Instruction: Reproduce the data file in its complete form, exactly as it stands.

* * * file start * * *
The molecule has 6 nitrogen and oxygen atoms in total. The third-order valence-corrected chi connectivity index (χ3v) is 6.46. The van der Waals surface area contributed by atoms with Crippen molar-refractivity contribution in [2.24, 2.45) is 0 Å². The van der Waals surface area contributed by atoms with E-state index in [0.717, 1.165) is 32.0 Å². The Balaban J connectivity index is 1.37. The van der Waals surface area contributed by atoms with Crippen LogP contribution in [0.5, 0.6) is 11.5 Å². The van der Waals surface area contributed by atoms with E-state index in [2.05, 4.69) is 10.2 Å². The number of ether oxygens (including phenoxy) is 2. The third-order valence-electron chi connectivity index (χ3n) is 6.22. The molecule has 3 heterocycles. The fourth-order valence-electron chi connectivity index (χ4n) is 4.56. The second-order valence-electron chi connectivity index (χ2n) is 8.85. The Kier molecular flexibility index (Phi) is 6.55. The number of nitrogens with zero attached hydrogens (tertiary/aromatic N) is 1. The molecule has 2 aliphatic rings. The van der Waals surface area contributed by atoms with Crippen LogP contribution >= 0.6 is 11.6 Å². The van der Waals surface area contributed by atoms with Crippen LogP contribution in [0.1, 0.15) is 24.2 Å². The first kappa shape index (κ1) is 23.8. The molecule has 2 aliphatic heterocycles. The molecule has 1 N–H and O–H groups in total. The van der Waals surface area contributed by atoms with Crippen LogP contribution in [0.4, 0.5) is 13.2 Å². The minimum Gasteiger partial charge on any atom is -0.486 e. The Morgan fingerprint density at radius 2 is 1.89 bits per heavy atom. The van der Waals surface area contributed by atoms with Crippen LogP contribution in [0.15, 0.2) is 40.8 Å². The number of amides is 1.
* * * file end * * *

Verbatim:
The molecule has 6 nitrogen and oxygen atoms in total. The third-order valence-corrected chi connectivity index (χ3v) is 6.46. The van der Waals surface area contributed by atoms with Crippen molar-refractivity contribution in [2.24, 2.45) is 0 Å². The van der Waals surface area contributed by atoms with E-state index in [0.717, 1.165) is 32.0 Å². The Balaban J connectivity index is 1.37. The van der Waals surface area contributed by atoms with Crippen LogP contribution in [0.5, 0.6) is 11.5 Å². The van der Waals surface area contributed by atoms with E-state index in [2.05, 4.69) is 10.2 Å². The number of ether oxygens (including phenoxy) is 2. The third-order valence-electron chi connectivity index (χ3n) is 6.22. The molecule has 3 heterocycles. The fourth-order valence-electron chi connectivity index (χ4n) is 4.56. The second-order valence-electron chi connectivity index (χ2n) is 8.85. The Kier molecular flexibility index (Phi) is 6.55. The number of nitrogens with zero attached hydrogens (tertiary/aromatic N) is 1. The molecule has 2 aliphatic rings. The van der Waals surface area contributed by atoms with Crippen LogP contribution >= 0.6 is 11.6 Å². The van der Waals surface area contributed by atoms with Crippen LogP contribution in [0.1, 0.15) is 24.2 Å². The first kappa shape index (κ1) is 23.8. The molecule has 2 aliphatic heterocycles. The molecule has 1 N–H and O–H groups in total. The van der Waals surface area contributed by atoms with Crippen LogP contribution in [0.4, 0.5) is 13.2 Å². The minimum Gasteiger partial charge on any atom is -0.486 e. The Morgan fingerprint density at radius 2 is 1.89 bits per heavy atom. The van der Waals surface area contributed by atoms with Crippen LogP contribution in [0.15, 0.2) is 40.8 Å². The number of amides is 1.